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Ageing well with diabetes

Su Down
Su Down reflects on how the growing population of older people with diabetes will be cared for in the near future.

As promised in my last editorial, I write this fresh from this year’s Diabetes UK Professional Conference. It certainly did not disappoint, with many exciting and well-delivered sessions to grab the attention. 

I was particularly interested in the poster sessions. The section on early-onset type 2 diabetes (EOT2D) had some very noteworthy submissions, ranging from the identification of this cohort and discovering the extent of misdiagnosis, to programmes designed to tailor education to this younger age group and, finally, how to manage the diabetes of this cohort by utilising a multidisciplinary team approach. Across England, we have a focus on EOT2D as part of the “T2Day: Type 2 Diabetes in the Young” programme, so to see a whole poster section on the subject, with motivating insights and innovation to better help and support this group, was particularly inspiring. 

The approach currently is to identify those with type 2 diabetes between the ages of 18–39 years, and to offer them additional reviews with a particular focus on achieving targets and cardiovascular disease management. There are, however, many people that we see in practice every day who are no longer in that age bracket, but who were when they were diagnosed. This cohort is already showing the effects of this more aggressive diabetes phenotype. We need to ensure that age of diagnosis is checked when we review people, and consider their cardiovascular risk, if they were diagnosed before the age of 39 years.

Another draw for me were two posters looking at working with district nurses to review patients requiring insulin administration and looking to de-escalate insulin, where appropriate. In past editorials, I have described how I have achieved great financial savings doing just this, by providing a virtual clinic approach to district nursing teams. You can imagine my absolute pleasure to read from the team in Ipswich that this intervention is now being piloted in a Get It Right First Time (GIRFT) project. I feel this is a very positive step forward in ensuring that the older, frailer person with type 2 diabetes is managed effectively and appropriately at this stage in their life.

It also made me reflect on the increasing number of referrals that we are seeing to the community DSN team for advice and guidance on the management of elderly frail people with type 1 diabetes. The demands on a district nursing service to manage this cohort effectively are massive. While the increasing use of technology to monitor glucose levels has been a real help, I am sure that, in the not-too-distant future, we will be reviewing how we continue to manage those within this cohort who are established on pumps or hybrid closed-loop systems. Should we stop using this technology and move back to injected regimens? Or should we continue, as we are able to review remotely both glucose control and pump activity?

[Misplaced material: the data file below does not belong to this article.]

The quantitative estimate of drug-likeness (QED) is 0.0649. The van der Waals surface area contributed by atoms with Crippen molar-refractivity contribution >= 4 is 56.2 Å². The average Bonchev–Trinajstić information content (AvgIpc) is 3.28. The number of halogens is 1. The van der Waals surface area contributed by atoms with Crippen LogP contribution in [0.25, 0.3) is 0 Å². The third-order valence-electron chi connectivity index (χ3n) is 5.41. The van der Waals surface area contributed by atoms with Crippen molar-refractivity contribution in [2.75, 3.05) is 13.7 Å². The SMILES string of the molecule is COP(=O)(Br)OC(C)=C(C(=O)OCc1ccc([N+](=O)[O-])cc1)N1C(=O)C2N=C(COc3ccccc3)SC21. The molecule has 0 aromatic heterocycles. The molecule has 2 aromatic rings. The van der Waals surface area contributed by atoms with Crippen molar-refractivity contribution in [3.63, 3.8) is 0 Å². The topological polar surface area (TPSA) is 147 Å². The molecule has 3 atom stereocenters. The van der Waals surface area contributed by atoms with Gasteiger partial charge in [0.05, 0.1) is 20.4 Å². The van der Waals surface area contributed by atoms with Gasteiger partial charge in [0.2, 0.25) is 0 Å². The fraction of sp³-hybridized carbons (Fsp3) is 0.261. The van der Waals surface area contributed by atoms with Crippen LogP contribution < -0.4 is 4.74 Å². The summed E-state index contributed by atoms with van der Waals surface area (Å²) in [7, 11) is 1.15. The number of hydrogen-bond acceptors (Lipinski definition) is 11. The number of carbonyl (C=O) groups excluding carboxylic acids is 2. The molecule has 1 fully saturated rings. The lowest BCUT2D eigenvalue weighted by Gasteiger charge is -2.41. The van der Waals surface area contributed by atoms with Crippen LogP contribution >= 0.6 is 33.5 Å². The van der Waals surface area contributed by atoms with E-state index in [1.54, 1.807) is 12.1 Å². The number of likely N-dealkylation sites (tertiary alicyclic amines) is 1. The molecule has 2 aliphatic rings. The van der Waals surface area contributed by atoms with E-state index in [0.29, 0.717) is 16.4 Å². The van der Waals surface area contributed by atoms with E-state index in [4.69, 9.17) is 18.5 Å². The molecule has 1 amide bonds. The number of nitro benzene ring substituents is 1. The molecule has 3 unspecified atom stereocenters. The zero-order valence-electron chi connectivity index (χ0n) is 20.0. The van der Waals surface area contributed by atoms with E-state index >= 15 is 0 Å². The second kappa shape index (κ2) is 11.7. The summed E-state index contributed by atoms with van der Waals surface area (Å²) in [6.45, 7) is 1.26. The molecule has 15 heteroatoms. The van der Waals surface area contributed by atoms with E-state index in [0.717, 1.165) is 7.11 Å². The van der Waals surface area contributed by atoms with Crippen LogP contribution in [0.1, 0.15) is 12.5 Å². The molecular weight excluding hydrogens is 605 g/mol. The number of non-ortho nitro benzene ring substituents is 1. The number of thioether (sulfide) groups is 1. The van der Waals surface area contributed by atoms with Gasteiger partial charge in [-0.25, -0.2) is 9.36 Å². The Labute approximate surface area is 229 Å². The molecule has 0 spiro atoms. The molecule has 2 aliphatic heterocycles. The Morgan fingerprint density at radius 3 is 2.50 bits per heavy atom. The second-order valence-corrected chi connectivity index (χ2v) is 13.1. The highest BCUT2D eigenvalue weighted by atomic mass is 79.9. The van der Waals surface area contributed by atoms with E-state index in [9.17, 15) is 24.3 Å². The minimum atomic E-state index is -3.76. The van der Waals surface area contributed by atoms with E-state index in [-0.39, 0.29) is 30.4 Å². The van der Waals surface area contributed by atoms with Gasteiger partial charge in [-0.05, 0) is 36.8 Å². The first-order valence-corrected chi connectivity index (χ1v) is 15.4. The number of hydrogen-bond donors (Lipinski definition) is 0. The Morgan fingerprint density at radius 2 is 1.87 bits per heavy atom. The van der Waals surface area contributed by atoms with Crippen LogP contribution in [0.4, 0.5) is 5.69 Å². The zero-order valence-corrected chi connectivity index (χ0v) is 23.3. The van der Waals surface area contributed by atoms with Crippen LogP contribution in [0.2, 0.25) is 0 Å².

I feel that a strategy is needed to address how we manage people with type 1 diabetes effectively as they become increasingly frail and reach a stage where they are unable to self-manage their diabetes. I am sure a national strategy for “ageing well with diabetes” will help us all address these complexities, both for those with type 1 or type 2 diabetes.

Another highlight for me was the session dedicated to “Tackling Stigma”. Diabetes UK has announced this as a key priority over the coming years, and this session did not disappoint. The session was chaired by Professor Jane Speight, from Melbourne, Australia. Jane, a global lead on this topic, is the lead author of an international consensus document aiming to bring an end to diabetes stigma and discrimination. Devastatingly, it reports that on average 4 in every 5 people with diabetes have experienced diabetes stigma, and 1 in 5 discrimination. This discrimination has been experienced across health care, education and employment. Given the push provided by Language Matters in recent years, it is upsetting and alarming to see the numbers still reporting either stigma or discrimination. I fully support the pledge from the consensus group to bring this to an end.

Here at the Journal of Diabetes Nursing, we are looking to focus content this year on some key topics. Unsurprisingly, we will be shining the spotlight both on ageing well with diabetes and on tackling diabetes stigma!

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